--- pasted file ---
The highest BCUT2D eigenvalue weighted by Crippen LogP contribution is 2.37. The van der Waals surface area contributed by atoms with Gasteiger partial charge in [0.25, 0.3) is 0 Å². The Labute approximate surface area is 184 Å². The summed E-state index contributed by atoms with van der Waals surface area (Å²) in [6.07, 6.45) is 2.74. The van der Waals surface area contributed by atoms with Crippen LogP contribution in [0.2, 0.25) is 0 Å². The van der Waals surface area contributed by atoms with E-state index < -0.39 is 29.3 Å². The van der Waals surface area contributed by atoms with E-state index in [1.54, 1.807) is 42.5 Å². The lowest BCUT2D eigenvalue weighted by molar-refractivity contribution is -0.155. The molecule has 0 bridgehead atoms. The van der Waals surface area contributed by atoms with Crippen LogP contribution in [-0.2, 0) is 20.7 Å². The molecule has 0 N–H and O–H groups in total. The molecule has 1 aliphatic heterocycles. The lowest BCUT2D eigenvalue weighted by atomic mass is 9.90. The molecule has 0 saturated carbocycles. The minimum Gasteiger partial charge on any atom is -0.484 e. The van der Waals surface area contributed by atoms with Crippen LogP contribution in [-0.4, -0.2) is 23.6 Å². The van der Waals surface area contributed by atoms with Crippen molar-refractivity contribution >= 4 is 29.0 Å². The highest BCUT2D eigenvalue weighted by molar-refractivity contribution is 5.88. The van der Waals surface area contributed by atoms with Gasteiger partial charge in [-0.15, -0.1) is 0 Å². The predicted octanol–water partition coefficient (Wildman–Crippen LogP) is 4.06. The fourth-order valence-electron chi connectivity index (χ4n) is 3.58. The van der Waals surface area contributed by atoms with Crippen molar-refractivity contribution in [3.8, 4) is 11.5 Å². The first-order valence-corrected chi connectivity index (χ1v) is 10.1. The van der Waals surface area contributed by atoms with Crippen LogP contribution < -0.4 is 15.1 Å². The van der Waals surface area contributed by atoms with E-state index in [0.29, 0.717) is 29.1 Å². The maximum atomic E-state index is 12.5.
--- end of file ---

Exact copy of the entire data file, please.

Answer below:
The highest BCUT2D eigenvalue weighted by Crippen LogP contribution is 2.37. The van der Waals surface area contributed by atoms with Gasteiger partial charge in [0.25, 0.3) is 0 Å². The Labute approximate surface area is 184 Å². The summed E-state index contributed by atoms with van der Waals surface area (Å²) in [6.07, 6.45) is 2.74. The van der Waals surface area contributed by atoms with Crippen LogP contribution in [0.2, 0.25) is 0 Å². The van der Waals surface area contributed by atoms with E-state index < -0.39 is 29.3 Å². The van der Waals surface area contributed by atoms with E-state index in [1.54, 1.807) is 42.5 Å². The lowest BCUT2D eigenvalue weighted by molar-refractivity contribution is -0.155. The molecule has 0 bridgehead atoms. The van der Waals surface area contributed by atoms with Crippen LogP contribution in [-0.2, 0) is 20.7 Å². The molecule has 0 N–H and O–H groups in total. The molecule has 1 aliphatic heterocycles. The lowest BCUT2D eigenvalue weighted by atomic mass is 9.90. The molecule has 0 saturated carbocycles. The minimum Gasteiger partial charge on any atom is -0.484 e. The van der Waals surface area contributed by atoms with Crippen LogP contribution in [-0.4, -0.2) is 23.6 Å². The van der Waals surface area contributed by atoms with Crippen molar-refractivity contribution >= 4 is 29.0 Å². The highest BCUT2D eigenvalue weighted by molar-refractivity contribution is 5.88. The van der Waals surface area contributed by atoms with Gasteiger partial charge in [-0.15, -0.1) is 0 Å². The predicted octanol–water partition coefficient (Wildman–Crippen LogP) is 4.06. The fourth-order valence-electron chi connectivity index (χ4n) is 3.58. The van der Waals surface area contributed by atoms with Crippen molar-refractivity contribution in [3.8, 4) is 11.5 Å². The first-order valence-corrected chi connectivity index (χ1v) is 10.1. The van der Waals surface area contributed by atoms with Crippen LogP contribution < -0.4 is 15.1 Å². The van der Waals surface area contributed by atoms with E-state index in [0.29, 0.717) is 29.1 Å². The maximum atomic E-state index is 12.5.